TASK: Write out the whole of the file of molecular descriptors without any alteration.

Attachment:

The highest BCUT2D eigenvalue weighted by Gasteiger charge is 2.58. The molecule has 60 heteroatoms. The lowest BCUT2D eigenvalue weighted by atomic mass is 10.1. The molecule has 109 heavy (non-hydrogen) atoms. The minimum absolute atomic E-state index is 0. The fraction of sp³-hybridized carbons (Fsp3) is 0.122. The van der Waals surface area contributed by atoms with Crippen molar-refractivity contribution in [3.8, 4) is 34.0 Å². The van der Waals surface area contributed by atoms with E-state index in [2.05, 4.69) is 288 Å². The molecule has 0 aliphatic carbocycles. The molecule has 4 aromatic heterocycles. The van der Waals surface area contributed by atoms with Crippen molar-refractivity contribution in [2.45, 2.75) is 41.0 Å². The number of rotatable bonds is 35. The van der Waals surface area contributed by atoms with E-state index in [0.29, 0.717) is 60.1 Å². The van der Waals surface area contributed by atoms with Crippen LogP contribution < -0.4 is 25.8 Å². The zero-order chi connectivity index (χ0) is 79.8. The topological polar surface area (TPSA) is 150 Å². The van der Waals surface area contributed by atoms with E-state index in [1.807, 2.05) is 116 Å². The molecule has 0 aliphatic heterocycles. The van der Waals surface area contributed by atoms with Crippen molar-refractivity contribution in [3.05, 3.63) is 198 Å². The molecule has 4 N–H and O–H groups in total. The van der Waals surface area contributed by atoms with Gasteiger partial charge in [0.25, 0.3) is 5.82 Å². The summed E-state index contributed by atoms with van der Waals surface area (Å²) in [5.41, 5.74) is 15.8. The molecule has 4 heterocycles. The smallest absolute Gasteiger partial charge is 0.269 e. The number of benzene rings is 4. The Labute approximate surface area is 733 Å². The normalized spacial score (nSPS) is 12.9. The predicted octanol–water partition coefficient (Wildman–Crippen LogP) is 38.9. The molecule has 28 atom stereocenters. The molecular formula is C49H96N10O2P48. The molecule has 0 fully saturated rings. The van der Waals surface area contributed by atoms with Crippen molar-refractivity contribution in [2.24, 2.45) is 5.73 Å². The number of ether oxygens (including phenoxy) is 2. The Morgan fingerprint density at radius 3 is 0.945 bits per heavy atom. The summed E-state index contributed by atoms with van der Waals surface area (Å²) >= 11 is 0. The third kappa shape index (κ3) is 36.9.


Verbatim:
The highest BCUT2D eigenvalue weighted by Gasteiger charge is 2.58. The molecule has 60 heteroatoms. The lowest BCUT2D eigenvalue weighted by atomic mass is 10.1. The molecule has 109 heavy (non-hydrogen) atoms. The minimum absolute atomic E-state index is 0. The fraction of sp³-hybridized carbons (Fsp3) is 0.122. The van der Waals surface area contributed by atoms with Crippen molar-refractivity contribution in [3.8, 4) is 34.0 Å². The van der Waals surface area contributed by atoms with E-state index in [2.05, 4.69) is 288 Å². The molecule has 0 aliphatic carbocycles. The molecule has 4 aromatic heterocycles. The van der Waals surface area contributed by atoms with Crippen molar-refractivity contribution in [2.45, 2.75) is 41.0 Å². The number of rotatable bonds is 35. The van der Waals surface area contributed by atoms with E-state index in [0.29, 0.717) is 60.1 Å². The van der Waals surface area contributed by atoms with Crippen LogP contribution < -0.4 is 25.8 Å². The zero-order chi connectivity index (χ0) is 79.8. The topological polar surface area (TPSA) is 150 Å². The van der Waals surface area contributed by atoms with E-state index in [1.807, 2.05) is 116 Å². The molecule has 0 aliphatic heterocycles. The van der Waals surface area contributed by atoms with Crippen molar-refractivity contribution in [3.05, 3.63) is 198 Å². The molecule has 4 N–H and O–H groups in total. The van der Waals surface area contributed by atoms with Gasteiger partial charge in [0.25, 0.3) is 5.82 Å². The summed E-state index contributed by atoms with van der Waals surface area (Å²) in [5.41, 5.74) is 15.8. The molecule has 4 heterocycles. The smallest absolute Gasteiger partial charge is 0.269 e. The number of benzene rings is 4. The Labute approximate surface area is 733 Å². The normalized spacial score (nSPS) is 12.9. The predicted octanol–water partition coefficient (Wildman–Crippen LogP) is 38.9. The molecule has 28 atom stereocenters. The molecular formula is C49H96N10O2P48. The molecule has 0 fully saturated rings. The van der Waals surface area contributed by atoms with Crippen molar-refractivity contribution in [2.24, 2.45) is 5.73 Å². The number of ether oxygens (including phenoxy) is 2. The Morgan fingerprint density at radius 3 is 0.945 bits per heavy atom. The summed E-state index contributed by atoms with van der Waals surface area (Å²) >= 11 is 0. The third kappa shape index (κ3) is 36.9.